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The Women’s Health Initiative (WHI) was certainly a milestone and a game changer in the history of menopause medicine. Before WHI, menopausal hormone therapy (HT) was considered a panacea, not only as a potent cure for menopause symptoms, but also as an effective strategy to keep women young forever and preventing all major chronic diseases of aging. However, WHI taught us that HT must be regarded as any other drug, to be cautiously prescribed after consideration of individual benefits and risks. Unfortunately, WHI results created a tsunami because of initial mis-interpretation of the data, which were amplified by the media and led to across the board banning of HT. Although more than 16 years elapsed since the first announcement of the preliminary results of the estrogen plus progestin arm of WHI, the study is still in focus, and a new research analyzes some aspects concerning its impact on the use of HT in the US (1). The investigators followed women recruited for the SWAN study who returned for annual visits during 1996 to 2013. Women were 42-52 years old and were not menopausal at baseline. The study time frame allowed comparison of the pre-WHI period (up to 2002) with the post WHI period (after 2002). The focus was on initiation or continuation of HT among the 3018 participants. The results pointed at a highly significant drop in initiation (from 8.6% pre-WHI to 2.8% post-WHI), and a corresponding decrease in continuation of HT, from 84% to 62%. Menopausal symptom relief and provider advice were common HT initiation reasons both pre- and post-WHI, whereas prevention of heart disease or osteoporosis, which were often cited as reasons for initiation pre-WHI, were infrequently mentioned post-WHI. Interestingly, high in the list of reasons for discontinuation of HT were media reports and advices from healthcare providers. Lower in the list were the expected general reasons relevant to any medication – not needed anymore or suffering from adverse reactions (including undesired vaginal bleedings).


Although the results of WHI should have been considered as reflecting the outcomes of HT initiated in women who, on average, were 65 years old or more than 10 years in menopause, they were extrapolated to all menopausal women. As well known, the consequences were much less initiation and much more discontinuation of HT all over the world. Exposure to the WHI data introduced real fear, both for women to use and physicians to recommend or prescribe HT. Higher risks for breast cancer in HT users probably became the main cause of worry among women. A telephone survey in the US, which investigated women’s perceptions about their greatest health concerns, showed that while more than a third pointed at breast cancer, only 8% regarded cardiovascular diseases as a problem (2). It seems that the first announcements of WHI data, combined with wrong real-world insights about the commonest causes of morbidity and mortality in women, created this dramatic change in the use of postmenopausal hormones. Despite later analyses, which provided more accurate data on the impact of age or type of hormone use, mainly demonstrating favorable outcomes in younger women who use estrogen-alone therapy, the psychological impact of the initial results still prevails. I believe the quote from Manson and Kaunitz says it all (3): “Women’s decisions regarding such therapy are now surrounded by anxiety and confusion. The new generation of medical graduates and primary care providers often lacks training and core competencies in management of menopausal symptoms and prescribing of hormonal treatments. Reluctance to treat menopausal symptoms has derailed and fragmented the clinical care of midlife women, creating a large and unnecessary burden of suffering”. Many reports compared the pre- versus post-WHI era regarding the use of HT, all showing a significant decline in prescriptions (4,5). Some studies even demonstrated the downside of a lesser use of HT, primarily highlighting an increase in fracture rate (5). The key for change lies in awareness and knowledge. Fortunately, many healthcare organizations and medical societies are putting efforts to promote unbiased information to both women and physicians. Updated guidelines and recommendations, as well as web-based education are now available for all. It is mandatory to put forward reassuring messages, such as that from NAMS that says, “For women aged younger than 60 years or who are within 10 years of menopause onset and have no contraindications, the benefit-risk ratio is most favorable for treatment of bothersome VMS and for those at elevated risk for bone loss or fracture” (6). The big question is of course whether these educational measures will be effective. Marko & Simon phrased it nicely as follows: “If this is enough to change clinical practice, however, remains to be seen, given the general fear of HT by many with prescriptive authority, and also the women in our care” (7). As leaders in the field of menopause and midlife women’s health it is our duty to disseminate the relevant knowledge to the public and the health providers.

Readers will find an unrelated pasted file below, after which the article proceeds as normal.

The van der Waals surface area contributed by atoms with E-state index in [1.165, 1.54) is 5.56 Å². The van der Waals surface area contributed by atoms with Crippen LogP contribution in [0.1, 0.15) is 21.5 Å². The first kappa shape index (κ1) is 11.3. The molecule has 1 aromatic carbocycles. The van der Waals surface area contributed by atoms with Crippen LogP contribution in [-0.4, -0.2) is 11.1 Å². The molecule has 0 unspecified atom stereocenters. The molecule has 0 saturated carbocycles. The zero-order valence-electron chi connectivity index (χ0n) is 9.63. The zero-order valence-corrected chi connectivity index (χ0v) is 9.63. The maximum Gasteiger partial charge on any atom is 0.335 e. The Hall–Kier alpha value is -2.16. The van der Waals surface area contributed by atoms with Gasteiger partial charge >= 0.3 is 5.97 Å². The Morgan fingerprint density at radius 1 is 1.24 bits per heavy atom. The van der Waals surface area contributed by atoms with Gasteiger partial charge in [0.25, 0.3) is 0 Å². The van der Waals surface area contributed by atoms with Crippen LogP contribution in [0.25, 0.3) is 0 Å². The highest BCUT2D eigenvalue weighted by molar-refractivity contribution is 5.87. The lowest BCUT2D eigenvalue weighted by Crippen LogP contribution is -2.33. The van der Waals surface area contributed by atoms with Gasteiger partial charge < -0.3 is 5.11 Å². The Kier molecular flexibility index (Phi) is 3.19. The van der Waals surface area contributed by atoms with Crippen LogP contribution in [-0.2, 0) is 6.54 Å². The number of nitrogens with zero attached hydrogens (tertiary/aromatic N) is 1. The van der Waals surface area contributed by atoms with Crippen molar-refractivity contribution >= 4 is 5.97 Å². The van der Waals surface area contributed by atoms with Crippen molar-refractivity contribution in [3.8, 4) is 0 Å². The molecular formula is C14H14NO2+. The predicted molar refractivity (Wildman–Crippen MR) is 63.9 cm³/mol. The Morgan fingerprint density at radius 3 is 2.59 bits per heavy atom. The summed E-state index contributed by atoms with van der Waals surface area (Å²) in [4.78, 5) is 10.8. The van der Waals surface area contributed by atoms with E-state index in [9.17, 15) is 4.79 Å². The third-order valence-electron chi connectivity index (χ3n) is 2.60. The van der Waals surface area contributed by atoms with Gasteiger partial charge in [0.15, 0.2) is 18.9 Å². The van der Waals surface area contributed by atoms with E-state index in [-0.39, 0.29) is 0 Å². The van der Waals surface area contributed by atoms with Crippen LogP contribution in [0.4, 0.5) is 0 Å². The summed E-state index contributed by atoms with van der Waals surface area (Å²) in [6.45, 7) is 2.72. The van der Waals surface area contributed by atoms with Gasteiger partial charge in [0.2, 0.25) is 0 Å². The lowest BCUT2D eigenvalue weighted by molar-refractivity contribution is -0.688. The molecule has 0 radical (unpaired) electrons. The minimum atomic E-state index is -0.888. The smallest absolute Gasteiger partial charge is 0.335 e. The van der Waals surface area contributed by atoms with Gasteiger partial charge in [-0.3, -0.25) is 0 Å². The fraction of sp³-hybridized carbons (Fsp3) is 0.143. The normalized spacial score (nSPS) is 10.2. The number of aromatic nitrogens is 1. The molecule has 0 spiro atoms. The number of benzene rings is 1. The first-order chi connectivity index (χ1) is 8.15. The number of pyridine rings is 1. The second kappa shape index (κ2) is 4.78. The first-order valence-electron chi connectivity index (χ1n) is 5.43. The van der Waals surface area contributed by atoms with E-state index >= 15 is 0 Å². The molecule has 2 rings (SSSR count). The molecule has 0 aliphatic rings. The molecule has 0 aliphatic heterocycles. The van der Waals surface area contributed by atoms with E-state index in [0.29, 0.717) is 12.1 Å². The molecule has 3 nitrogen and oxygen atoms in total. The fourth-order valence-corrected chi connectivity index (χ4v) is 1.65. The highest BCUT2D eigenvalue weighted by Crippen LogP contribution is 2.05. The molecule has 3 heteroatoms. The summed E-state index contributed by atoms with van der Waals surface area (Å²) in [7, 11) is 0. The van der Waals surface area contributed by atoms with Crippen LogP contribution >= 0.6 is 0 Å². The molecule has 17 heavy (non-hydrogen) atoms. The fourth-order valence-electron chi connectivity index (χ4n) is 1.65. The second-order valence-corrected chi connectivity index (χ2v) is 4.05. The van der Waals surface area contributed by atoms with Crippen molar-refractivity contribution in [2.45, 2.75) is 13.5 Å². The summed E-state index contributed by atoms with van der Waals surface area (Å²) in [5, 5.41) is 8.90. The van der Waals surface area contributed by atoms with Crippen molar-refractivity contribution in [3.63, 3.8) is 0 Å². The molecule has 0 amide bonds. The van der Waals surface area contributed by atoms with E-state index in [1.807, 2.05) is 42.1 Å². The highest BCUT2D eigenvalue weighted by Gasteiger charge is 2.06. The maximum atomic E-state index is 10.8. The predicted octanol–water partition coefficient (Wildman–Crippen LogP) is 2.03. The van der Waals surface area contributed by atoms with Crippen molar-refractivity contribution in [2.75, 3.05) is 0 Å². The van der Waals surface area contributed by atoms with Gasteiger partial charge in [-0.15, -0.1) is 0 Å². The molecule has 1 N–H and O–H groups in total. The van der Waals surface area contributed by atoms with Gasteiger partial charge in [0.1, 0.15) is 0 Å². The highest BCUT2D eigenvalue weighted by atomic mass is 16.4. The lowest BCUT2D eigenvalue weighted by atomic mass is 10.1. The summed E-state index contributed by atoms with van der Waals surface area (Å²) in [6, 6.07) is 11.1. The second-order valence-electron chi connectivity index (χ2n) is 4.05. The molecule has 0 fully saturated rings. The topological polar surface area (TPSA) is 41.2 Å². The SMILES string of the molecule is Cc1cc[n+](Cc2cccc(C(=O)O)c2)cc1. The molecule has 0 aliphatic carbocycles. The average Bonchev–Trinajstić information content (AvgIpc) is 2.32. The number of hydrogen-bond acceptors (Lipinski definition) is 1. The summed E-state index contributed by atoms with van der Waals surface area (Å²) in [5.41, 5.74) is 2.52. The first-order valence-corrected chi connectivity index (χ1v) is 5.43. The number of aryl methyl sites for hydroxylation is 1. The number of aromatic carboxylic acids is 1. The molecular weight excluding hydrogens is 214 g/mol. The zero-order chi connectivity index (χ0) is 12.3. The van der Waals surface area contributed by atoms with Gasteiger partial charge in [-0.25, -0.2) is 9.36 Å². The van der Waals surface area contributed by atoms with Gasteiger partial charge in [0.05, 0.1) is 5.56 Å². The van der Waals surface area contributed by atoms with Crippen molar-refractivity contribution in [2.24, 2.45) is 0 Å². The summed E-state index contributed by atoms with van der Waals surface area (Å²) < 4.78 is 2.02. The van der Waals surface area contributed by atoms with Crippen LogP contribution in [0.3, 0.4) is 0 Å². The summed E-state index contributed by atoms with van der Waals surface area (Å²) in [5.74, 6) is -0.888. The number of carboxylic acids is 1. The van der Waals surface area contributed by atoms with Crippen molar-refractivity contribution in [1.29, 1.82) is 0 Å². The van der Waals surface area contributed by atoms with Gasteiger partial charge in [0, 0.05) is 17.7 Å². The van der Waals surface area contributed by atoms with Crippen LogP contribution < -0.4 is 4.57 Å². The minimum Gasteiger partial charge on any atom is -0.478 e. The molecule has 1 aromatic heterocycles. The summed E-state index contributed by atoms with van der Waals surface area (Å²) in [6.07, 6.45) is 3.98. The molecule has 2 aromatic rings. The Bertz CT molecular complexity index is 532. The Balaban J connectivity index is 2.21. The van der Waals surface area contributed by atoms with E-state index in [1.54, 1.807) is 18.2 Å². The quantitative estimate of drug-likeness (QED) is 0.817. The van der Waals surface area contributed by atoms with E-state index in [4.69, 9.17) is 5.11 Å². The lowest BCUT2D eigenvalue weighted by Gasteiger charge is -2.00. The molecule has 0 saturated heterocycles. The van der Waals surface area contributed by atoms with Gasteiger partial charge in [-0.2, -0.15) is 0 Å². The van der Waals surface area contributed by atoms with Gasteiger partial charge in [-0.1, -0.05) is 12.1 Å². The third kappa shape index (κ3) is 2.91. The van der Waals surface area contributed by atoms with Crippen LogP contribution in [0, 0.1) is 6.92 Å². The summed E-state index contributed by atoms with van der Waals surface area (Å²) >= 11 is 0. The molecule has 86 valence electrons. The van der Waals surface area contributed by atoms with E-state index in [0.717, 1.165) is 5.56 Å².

• Amos Pines
    Sackler School of Medicine, Tel-Aviv University, Tel-Aviv, Israel


  1. Crawford SL, Crandall CJ, Derby CA, et al. Menopausal hormone therapy trends before versus after 2002: impact of the Women’s Health Initiative study results. Menopause 2018 Dec 21.
  2. Mosca L, Jones WK, King KB, et al. Awareness, perception, and knowledge of heart disease risk and prevention among women in the United States. American Heart Association Women’s Heart Disease and Stroke Campaign Task Force. Arch Fam Med 2000;9:506-15.
  3. Manson JE, Kaunitz AM. Menopause Management–Getting Clinical Care Back on Track. N Engl J Med 2016;374:803-806.
  4. Lagro-Janssen A, Knufing MW, Schreurs L, van Weel C. Significant fall in hormone replacement therapy prescription in general practice. Fam Pract 2010;27:424-9.
  5. Karim R, Dell RM, Greene DF, et al. Hip fracture in postmenopausal women after cessation of hormone therapy: results from a prospective study in a large health management organization. Menopause 2011;18:1172-7.
  6. The NAMS 2017 Hormone Therapy Position Statement Advisory Panel. The 2017 hormone therapy position statement of The North American Menopause Society. Menopause 2017;24:728-753.
  7. Marko KI, Simon JA. Clinical trials in menopause. Menopause 2018;25:217-230.